Of course, my daughters are my main subjects.  Here's my most recent picture of Sarah, 4 months old.  I am very proud of my little girl, but also very proud of this picture!  So proud, in fact, that I couldn't resist blogging about it.

If I post a picture of Sarah, I have to post one of Gabrielle too, no?

To see more great knits and other projects in progress, follow the links to Tami's WIPW, Ginny's Yarn Along and Nicole's KCCO.

Friday, March 22, 2013

FO: The Giant Swatch

Today, I am linking with Tami's Amis and Fiber Arts Friday.

The Try-It-Out Sweater, a. k. a. the giant swatch, is completed.  The idea behind this sweater was to use inexpensive yarn to knit a sweater and in the process of doing so, try many techniques that were new to me.  Techniques I would probably not have dared to try on a piece of "real knitting" with yarn I like.  A good thing, because I would have had to unravel it all: a few things did not worked as planned.

Actually, the problem is mostly a problem of fit.  The body of the sweater is really baggy, the sleeves are a little too tight, the waist is lower than it is supposed to be and the armhole depth way too large.  However, the new knitting techniques that I tried worked very well for me.

This is going to be a long post.  In fact, I write it mostly for me because to make the most out of this experiment, I have to write a proper "lab report".  I am going to put a big title to each section, so skip ahead if some stuff is of no interest to you.

The Gauge
I did my gauge swatch using the Whole-Loop Method as explained by the TECHknitter.  It was a new way of doing a gauge swatch, so maybe I was a little nervous.  The gauge I obtained was 21 stitches and 28 rows  for 4 inches.
When I measured the gauge on the sweater, I had 19 stitches and 28 rows on the body, 21,5 stitches and 27 rows on the left sleeve (which was knitted with the magic loop method) and 21 stitches and 28 rows on the right sleeve (which was knitted using dpns).  The row gauge is pretty consistent, but my stitch gauge varies.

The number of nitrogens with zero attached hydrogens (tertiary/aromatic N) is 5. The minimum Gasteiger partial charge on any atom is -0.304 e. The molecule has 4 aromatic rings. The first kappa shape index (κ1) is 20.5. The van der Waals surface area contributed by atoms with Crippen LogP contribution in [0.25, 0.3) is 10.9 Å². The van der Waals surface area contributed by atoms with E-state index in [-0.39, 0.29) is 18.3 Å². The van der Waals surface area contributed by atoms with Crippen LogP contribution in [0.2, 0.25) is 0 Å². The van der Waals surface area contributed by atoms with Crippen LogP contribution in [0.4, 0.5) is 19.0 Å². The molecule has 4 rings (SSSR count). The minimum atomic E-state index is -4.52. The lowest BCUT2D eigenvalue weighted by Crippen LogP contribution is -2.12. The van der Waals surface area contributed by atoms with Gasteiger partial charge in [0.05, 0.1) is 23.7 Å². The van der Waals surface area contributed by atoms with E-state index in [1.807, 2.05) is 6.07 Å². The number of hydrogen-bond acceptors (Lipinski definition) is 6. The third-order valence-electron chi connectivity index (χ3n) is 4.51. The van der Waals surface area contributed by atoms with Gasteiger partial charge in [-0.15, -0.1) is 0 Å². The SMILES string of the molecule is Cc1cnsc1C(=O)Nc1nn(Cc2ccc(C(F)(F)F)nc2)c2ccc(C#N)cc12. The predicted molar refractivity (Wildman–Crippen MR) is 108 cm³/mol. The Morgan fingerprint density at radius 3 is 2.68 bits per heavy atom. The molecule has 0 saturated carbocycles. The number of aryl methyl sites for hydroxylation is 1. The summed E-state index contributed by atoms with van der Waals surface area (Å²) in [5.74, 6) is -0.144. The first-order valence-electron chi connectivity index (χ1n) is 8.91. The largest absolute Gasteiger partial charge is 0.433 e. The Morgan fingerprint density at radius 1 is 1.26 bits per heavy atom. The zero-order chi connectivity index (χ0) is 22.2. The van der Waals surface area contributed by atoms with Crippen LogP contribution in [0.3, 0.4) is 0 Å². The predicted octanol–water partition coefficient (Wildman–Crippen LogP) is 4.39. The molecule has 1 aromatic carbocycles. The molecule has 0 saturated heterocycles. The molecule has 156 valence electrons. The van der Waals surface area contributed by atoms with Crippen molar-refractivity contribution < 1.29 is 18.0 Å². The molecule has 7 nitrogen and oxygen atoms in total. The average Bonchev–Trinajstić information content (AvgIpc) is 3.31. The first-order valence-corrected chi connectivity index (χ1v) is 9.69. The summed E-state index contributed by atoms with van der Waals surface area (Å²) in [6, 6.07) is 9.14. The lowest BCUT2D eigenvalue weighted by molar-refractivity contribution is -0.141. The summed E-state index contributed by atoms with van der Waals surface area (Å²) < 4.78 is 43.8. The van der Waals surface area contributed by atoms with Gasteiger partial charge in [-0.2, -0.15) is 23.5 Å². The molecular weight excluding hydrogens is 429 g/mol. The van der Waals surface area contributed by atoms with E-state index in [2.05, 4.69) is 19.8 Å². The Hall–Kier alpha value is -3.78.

Lesson learned:  I need to be mindful of my gauge.  I realized this as I was knitting.  When I am cruising through on a large circular piece of knitting, my stitches because really loose.
Follow-up experiment: swatch a large circular piece, a smaller one using dpns, another small one using the magic loop, a flat piece with the Half-Loop Method, a flat piece with the Whole-Loop Method and, while at it, another flat piece back and forth.  Check for differences in gauge.  Get to know my knitting....

The Measurements
I took my own measurements.  That's probably the first mistake and the reason why the sweater waist is not at the right place (since row gauge was not much of an issue).  I also realize that I took my upper arm measurement with my arm in the air.  Maybe the circumference is larger when my arm rest against my body.  I need to check.
I also need to re-take the measurement for horizontal bust darts (see below).

The Design
The overall top-down raglan approach described by Barbara Walker is great.  It is completely seamless and you can try it on while knitting, which can greatly help (see the Bust Story).  I just need to adjust a few things: